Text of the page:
Obama praises Texas fallen

President Barack Obama speaks Tuesday at a memorial service for the 12 service members and one civilian killed last week by a gunman at Fort Hood, Texas.  (Associated Press / The Spokesman-Review)
President Barack Obama speaks Tuesday at a memorial service for the 12 service members and one civilian killed last week by a gunman at Fort Hood, Texas. (Associated Press / The Spokesman-Review)

‘Their life’s work is our security’

FORT HOOD, Texas – President Barack Obama tried to console a grieving military Tuesday, telling the families of those killed in last week’s shooting rampage that “your loved ones endure through the life of our nation.”

“We come together filled with sorrow for the 13 Americans that we have lost; with gratitude for the lives that they led; and with a determination to honor them through the work we carry on,” Obama said.

As he remembered the dead, offering personal details about each one, Obama also praised the modern military and reminded service members that their mission remained difficult and unfinished.

The speech left some of the thousands of military personnel and civilians in attendance in tears.

Before the ceremony, survivors of the shootings – some with arms in slings, some on crutches – made their way down a set of steps to seats close to the stage. They were followed by families of the dead.

Many members of the audience were military and wore fatigues. Some were civilians from nearby Killeen. Children played on the grass as the adults listened to the president, who said the tragedy was all the more painful because the shooting had occurred not overseas but at home.

“This is a time of war,” Obama said. “And yet these Americans did not die on a foreign field of battle. They were killed here, on American soil, in the heart of this great American community. It is this fact that makes the tragedy … even more incomprehensible.”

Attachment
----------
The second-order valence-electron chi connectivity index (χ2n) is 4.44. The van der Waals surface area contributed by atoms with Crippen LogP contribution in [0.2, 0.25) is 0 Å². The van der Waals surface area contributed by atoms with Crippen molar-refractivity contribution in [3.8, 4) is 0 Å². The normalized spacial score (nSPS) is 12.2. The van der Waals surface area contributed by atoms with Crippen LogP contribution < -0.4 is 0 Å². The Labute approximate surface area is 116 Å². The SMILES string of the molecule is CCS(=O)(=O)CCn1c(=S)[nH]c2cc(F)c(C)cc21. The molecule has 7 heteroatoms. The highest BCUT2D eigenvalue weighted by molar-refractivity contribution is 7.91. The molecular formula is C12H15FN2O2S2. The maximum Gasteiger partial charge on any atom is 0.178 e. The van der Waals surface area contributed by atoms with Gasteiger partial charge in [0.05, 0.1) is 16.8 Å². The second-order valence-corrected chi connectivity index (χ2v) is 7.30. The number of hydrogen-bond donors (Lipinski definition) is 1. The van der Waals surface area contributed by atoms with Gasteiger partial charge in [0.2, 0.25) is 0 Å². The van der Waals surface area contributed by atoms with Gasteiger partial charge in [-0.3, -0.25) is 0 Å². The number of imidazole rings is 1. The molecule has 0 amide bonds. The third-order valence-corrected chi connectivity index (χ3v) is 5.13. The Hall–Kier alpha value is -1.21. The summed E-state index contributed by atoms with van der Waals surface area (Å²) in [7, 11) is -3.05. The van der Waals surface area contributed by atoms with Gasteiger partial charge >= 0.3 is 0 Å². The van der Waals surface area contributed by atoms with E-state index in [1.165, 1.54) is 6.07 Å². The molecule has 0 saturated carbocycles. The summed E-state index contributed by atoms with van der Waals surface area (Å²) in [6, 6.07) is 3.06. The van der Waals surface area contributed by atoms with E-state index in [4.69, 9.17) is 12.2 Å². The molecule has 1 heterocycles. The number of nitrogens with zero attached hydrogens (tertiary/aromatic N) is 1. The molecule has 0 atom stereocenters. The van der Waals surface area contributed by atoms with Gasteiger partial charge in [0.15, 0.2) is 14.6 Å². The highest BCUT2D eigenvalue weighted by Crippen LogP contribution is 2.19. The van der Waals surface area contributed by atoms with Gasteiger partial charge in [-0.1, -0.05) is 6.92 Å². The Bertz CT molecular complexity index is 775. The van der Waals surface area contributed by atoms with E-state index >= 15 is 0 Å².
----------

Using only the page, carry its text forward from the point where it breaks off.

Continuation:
Obama directed his remarks to the troops, the nation and the families of the 12 military personnel and one civilian shot down Thursday at the Soldier Readiness Center.

“We knew these men and women as soldiers and caregivers. You knew them as mothers and fathers; sons and daughters; sisters and brothers,” he said. “… Their memory will be honored in the places they lived and by the people they touched. Their life’s work is our security and the freedom that we too often take for granted. Every evening that the sun sets on a tranquil town; every dawn that a flag is unfurled; every moment that an American enjoys life, liberty and the pursuit of happiness – that is their legacy.”

The nation’s history, Obama said, is “filled with heroes,” but this generation has distinguished itself as well. “We need not look to the past for greatness,” he said, “because it is before our very eyes.”

Obama also called for firm but fair justice for the military psychiatrist who allegedly turned a gun on his fellow soldiers. Without explicitly noting the Muslim faith of Maj. Nidal Malik Hasan, Obama called for tolerance as he denounced those who invoke faith to justify violence.

The president praised those who not only aided the shooting victims but also Hasan, who was wounded in a shootout and remains hospitalized.

“We are a nation of laws whose commitment to justice is so enduring that we would treat a gunman and give him due process, just as surely as we will see that he pays for his crimes,” Obama said.

The alleged gunman has been described as a devout Muslim who was despondent over his scheduled deployment to Afghanistan.

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